It was stark, it was simple -- and the message was clear. Mercedes-Benz had nearly 2500 cars in stock and the importer was casting about anxiously for buyers.
When the television commercial hit the screens earlier this year, a lot of punters were left slack-jawed in amazement. Here was a company known for its prestigious reputation and what we'll call impeccable resale values, getting down and dirty in the marketplace and putting at risk its brand image and those same resale values.
TV advertising was previously all upper-class people driving C-Class variants through the countryside to the strains of Eagle-Eye Cherry or slightly quirky ads showing people enjoying life in reverse, a la Benjamin Button. The 'Let's Talk' campaign just didn't go there. All the viewer saw was a figure on a pale grey background -- the number representing the new cars left in stock for Mercedes-Benz to clear.
Last month, according to official VFACTS figures, Mercedes-Benz sold more vehicles (1832, including commercials) than in May 2008. In the current climate, that is -- depending on one's point of view -- a very good result or a virtual fire sale.
The company's year-to-date volumes (7164 units) are still behind the same period for 2008, but as a percentage and in actual numbers, Benz has a better sales record for this year than archrival BMW -- if that's specifically worth the bragging rights in this sort of market climate.
Now that the campaign has officially ended, the Carsales Network caught up for a debrief with David McCarthy, Senior Manager Corporate Communications at Mercedes-Benz and his colleague and Manager of Corporate Communications, Peter Fadeyev.
McCarthy kicks off with an explanation of the background to the 'Let's Talk' campaign and why it was essential.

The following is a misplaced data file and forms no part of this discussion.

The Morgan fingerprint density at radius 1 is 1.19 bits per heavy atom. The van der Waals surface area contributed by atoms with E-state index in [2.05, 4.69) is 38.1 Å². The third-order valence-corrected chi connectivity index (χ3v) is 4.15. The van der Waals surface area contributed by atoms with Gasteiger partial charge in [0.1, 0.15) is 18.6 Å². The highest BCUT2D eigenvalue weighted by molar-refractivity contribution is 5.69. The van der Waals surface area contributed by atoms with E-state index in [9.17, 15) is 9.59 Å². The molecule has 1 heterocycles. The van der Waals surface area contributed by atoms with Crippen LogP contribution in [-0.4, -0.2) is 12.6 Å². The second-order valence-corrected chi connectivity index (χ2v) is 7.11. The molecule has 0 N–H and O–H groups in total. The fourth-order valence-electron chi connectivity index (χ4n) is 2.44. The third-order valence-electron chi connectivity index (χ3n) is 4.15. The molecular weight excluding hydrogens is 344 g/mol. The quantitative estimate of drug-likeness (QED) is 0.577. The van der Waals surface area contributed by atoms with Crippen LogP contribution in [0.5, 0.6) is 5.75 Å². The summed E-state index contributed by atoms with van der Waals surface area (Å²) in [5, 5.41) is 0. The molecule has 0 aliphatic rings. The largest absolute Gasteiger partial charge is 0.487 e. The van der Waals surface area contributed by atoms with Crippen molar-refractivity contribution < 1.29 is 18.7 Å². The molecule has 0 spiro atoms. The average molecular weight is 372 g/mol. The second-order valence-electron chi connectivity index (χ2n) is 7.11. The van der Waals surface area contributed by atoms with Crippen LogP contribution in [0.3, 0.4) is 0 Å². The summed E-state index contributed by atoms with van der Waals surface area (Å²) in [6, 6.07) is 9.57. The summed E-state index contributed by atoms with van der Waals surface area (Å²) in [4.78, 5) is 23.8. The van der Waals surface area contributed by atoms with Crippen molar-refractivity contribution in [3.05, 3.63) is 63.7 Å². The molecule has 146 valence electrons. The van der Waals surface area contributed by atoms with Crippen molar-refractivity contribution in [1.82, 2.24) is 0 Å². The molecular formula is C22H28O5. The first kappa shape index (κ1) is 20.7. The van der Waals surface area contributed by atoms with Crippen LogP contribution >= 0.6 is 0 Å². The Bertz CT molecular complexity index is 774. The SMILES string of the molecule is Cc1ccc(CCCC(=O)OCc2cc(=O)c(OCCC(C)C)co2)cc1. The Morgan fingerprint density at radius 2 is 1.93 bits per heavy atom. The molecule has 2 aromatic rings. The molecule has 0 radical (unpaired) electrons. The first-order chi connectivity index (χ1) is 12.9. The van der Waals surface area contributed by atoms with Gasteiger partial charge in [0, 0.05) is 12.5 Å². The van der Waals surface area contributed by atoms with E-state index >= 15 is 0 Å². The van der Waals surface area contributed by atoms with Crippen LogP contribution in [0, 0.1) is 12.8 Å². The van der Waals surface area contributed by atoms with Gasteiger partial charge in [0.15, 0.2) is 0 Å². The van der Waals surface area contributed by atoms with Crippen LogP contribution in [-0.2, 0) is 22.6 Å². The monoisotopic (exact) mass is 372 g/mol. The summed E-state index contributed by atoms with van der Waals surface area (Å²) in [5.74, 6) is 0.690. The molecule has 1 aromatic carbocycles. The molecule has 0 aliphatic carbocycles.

"You had the luxury car tax in July or September of last year," says McCarthy, "you had a very big hit in sales there, so you ended up with a situation where you had more cars, at that point, than you had sold. The global financial crisis then knocked the stuffing out some more. So you've got a situation where you did have more than adequate stock -- I'm being tongue in cheek there -- but you also had a market that needed stimulating."
McCarthy doesn't believe the current situation in which Benz finds itself is entirely due to the advertising campaign. It sounds like there was some micro-management of inventory and pricing over the period -- a necessary evil in the circumstances.
"It wasn't just 'Let's Talk'... it was also listening to the dealers more and them also listening to us. In these tough times, you have to be lean. You can't be overstocked, because having an excess of stock... all you end up doing is tearing money up.
"Really, it's about making sure that the dealers have the right environment in which to operate -- in terms of stock and support -- that the marketing and sales are on the same page, that PR is on the same page, that we're stocking the sort of cars that the customers want," says McCarthy in respect of the May sales outcome.
"And I think the thing that was really most significant in delivering that result was the 'Let's Talk' campaign. And while yes, we did beat BMW in sales in May, one month doesn't make a year."
According to McCarthy, Benz is at least as focused on its own "internal targets" as it is focused on competition in the market with BMW -- or Audi, Lexus and any other prestige importer.
"We've met and exceeded all those targets -- and the end result is those 1400 odd cars [sold in May]. I can tell you, every single one of those cars is sitting in a customer's driveway."
In other words, 'dealer demos' weren't registered and sales weren't brought forward to inflate the figures for May. Furthermore, with the sales campaign now concluded, Mercedes-Benz inventory levels are quite low. The importer is holding next to nothing in stock.
"Our strongest motivation is the internal targets that we have," McCarthy reiterates.
"Whether BMW sell more cars than us or less cars -- or Audi or whatever -- that's interesting, and yes, it does motivate you, but... if you've gotta sell 1200 cars, you've got to sell 1200 cars.